O Lamb of God, I Come

The Passover/Easter season is the perfect time to reflect on God’s redemptive plans. The Bible first introduces us to God as the Creator (Genesis 1-11), then we learn that God is the covenant Maker (Genesis 12 ff.). In the book of Exodus we meet God the Redeemer.

Remember God’s commission for Moses to lead the children of Israel out of Egypt. Moses first meets God in the burning bush (Exodus 3), and God announces that He remembers His covenant with Abraham and will therefore redeem His people out of bondage. God says He will destroy Pharaoh’s first-born because Pharaoh tried to destroy God’s firstborn—Israel. There is a certain symmetry and symbolism in God’s dealings.

We also see that symmetry and symbolism in the plagues (Exodus 7-12). Note how the early plagues reflected God’s judgment upon the so-called gods of Egypt. For example, the Egyptians worshiped the Nile River. God turned it to blood, showing that the gods of Egypt were no gods at all.

The ultimate lesson is found in the last plague. God begins to uncover an astonishing fact that is further explained in the book of Leviticus and completely revealed in the New Testament. That is, He is willing to avert His judgment upon humans through the blood of a lamb.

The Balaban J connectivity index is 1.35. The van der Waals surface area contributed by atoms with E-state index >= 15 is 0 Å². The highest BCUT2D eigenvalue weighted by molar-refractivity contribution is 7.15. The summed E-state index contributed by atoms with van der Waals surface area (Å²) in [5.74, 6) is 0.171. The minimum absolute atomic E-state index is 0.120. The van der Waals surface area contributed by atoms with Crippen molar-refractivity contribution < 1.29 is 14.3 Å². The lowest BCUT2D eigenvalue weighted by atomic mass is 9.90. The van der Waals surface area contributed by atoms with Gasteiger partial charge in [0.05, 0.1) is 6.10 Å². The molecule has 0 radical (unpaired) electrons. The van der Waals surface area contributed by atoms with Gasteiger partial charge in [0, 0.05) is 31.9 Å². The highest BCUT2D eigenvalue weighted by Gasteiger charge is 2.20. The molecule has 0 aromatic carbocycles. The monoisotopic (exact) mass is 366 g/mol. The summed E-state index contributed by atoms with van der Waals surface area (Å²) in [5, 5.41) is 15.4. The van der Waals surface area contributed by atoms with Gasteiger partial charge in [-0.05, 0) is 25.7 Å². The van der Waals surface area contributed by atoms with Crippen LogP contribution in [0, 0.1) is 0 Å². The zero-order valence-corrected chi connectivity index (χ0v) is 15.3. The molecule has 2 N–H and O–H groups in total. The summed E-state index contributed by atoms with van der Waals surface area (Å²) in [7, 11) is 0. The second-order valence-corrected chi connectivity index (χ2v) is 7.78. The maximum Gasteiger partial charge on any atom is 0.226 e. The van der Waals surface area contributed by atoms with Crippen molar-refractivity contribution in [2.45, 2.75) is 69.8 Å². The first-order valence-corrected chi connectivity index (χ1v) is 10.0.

The children of Israel were instructed to take a yearling lamb without blemish and to set it aside from the tenth of the month till the fourteenth, when their lambs were to be slaughtered. Then the people were to apply the lambs’ blood to the doorposts and lintels of their homes. When the angel of the Lord entered the land, it would pass over those houses set apart by the blood. Without the blood the firstborn would die, whether Jewish or Egyptian.

With the tenth plague Pharaoh relented and let the Israelites go; thus it was the blood of the lamb that brought about the redemption of Israel. It is no coincidence that when John the Baptist saw Jesus at the Jordan he called Him the Lamb of God who takes away the sin of the world!” (John 1:29). ” Later, the Apostle Paul spoke of “Christ, our Passover,” who was “sacrificed for us” (1 Corinthians 5:7). Embedded in that ancient feast of redemption was the strong symbol or, as some might say, the shadow of the reality of ultimate redemption in Jesus.


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